Lowers Cholesterol: Finally, research suggests that whey protein may aid in the reduction of elevated cholesterol levels, specifically bad LDL cholesterol. Because high cholesterol is linked to an increased risk of strokes and heart disease, decreasing your cholesterol levels to a safe range can provide significant health gains.
Helps Regulate Blood Pressure: Whey protein powder is useful in lowering blood pressure in Hypertension patients. Also, there is a lower risk of developing heart disease or stroke in such persons. This is because it acts as a barrier to the development of potentially deadly cardiac issues.
Helps You Feel Fuller, Eat Lesser: Satiety describes the sensation of being full after eating a meal. Some foods are more satiating than others, which is regulated in part by their macronutrient (protein, carbohydrate and fat) profile. Protein is always the most filling of the three macronutrients.
However, not all proteins have such levels of satiety effect. Whey protein appears to be more satiating than other protein sources such as casein and soy. It increases energy expenditure, thus balancing the number of calories consumed. Because of these qualities, it is very beneficial for individuals who need to eat fewer calories and lose weight.
Other benefits include,
Regulates Asthma: Whey protein regulates asthma and enhances immunological response in children. According to research published in the International Journal of Food Science and Nutrition, children with asthma who were supplemented with whey protein for one month had more immune response and a reduction in inflammation.
Weight loss in HIV patients: According to a study published in the Journal of Clinical and Investigative Medicine, whey protein may help minimise weight loss in HIV-positive individuals.
Risks of Whey protein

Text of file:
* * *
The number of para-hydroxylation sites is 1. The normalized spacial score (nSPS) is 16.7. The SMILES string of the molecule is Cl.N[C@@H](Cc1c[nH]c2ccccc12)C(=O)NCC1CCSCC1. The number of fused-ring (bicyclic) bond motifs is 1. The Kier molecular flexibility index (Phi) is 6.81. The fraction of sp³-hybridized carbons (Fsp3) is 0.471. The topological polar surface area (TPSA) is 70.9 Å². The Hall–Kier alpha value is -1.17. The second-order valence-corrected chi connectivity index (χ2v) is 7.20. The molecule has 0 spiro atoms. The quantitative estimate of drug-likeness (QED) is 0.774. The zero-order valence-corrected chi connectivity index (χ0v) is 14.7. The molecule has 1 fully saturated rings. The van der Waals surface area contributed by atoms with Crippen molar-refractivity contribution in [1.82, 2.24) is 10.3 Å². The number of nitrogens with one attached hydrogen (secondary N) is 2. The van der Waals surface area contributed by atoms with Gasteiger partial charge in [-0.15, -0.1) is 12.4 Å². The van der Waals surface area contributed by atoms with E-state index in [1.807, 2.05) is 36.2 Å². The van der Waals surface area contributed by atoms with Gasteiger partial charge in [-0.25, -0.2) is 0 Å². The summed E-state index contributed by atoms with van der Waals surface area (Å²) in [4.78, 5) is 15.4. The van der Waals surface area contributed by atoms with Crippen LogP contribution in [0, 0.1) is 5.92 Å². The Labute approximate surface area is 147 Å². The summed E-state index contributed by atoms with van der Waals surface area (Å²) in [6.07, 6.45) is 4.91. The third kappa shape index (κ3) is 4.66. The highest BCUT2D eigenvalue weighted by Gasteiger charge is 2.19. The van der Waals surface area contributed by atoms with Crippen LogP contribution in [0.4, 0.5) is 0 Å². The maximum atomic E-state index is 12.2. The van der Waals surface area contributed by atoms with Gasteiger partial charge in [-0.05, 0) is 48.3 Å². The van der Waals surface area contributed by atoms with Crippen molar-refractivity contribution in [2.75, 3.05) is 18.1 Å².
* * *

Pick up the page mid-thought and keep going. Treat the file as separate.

Although whey protein has several health advantages and improves your body’s general performance, taking large amounts of whey protein has potential risks. Let us learn about the risks of whey protein.
- Kidney Issues
High-protein diets, on the other hand, might cause increased internal pressure in the kidneys, which can cause harm in persons with renal disease. If you have a renal illness or impaired kidney function, check your doctor before adding whey protein to your diet.
- Increase in Blood Acidity
The intake of whey protein raises the pH level in our blood. This is quite difficult for our kidneys to process. Hence, our blood gets more acidic.
- Unwanted Weight Gain
Most of the whey protein powder products contain sugar, which increases your carbohydrate intake. Some of them may also include fat. So, instead of increasing your protein intake to burn more calories, you may end up consuming more than you need.
- Risks of Cardiovascular Disease Increases
Excessive intake of whey protein in heart patients may result in heart Arrhythmia, cardiac arrest and perhaps full loss of cardiac functioning.
Excessive whey protein consumption for days and days may result in a mineral imbalance in your bones. As a result, bone density may be depleted, leading to osteoporosis.
- Ketosis state
In the absence of appropriate body fat, a high-protein, low-carb diet relies on energy from protein burning. Ketosis is a condition where excessive levels of ketone bodies accumulates in the blood. This in turn causes immense strain on the liver‘s ability to operate and can induce liver damage over time.
- Wheezing and swelling of the face
Lactose intolerant people may have trouble breathing and experience allergic responses such as wheezing, lip/mouth/throat swelling and so on. If you find any of these symptoms developing, consult your doctor right once.
Whey protein is an excellent post-workout supplement. Excessive whey protein consumption might result in a variety of adverse effects. While consuming whey protein, one must remember to consume enough water. Whey protein can be regarded safe if ingested in the appropriate doses, at the appropriate intervals and frequency. Any supplementation to normal daily diet is only to be done after consulting with your family physician.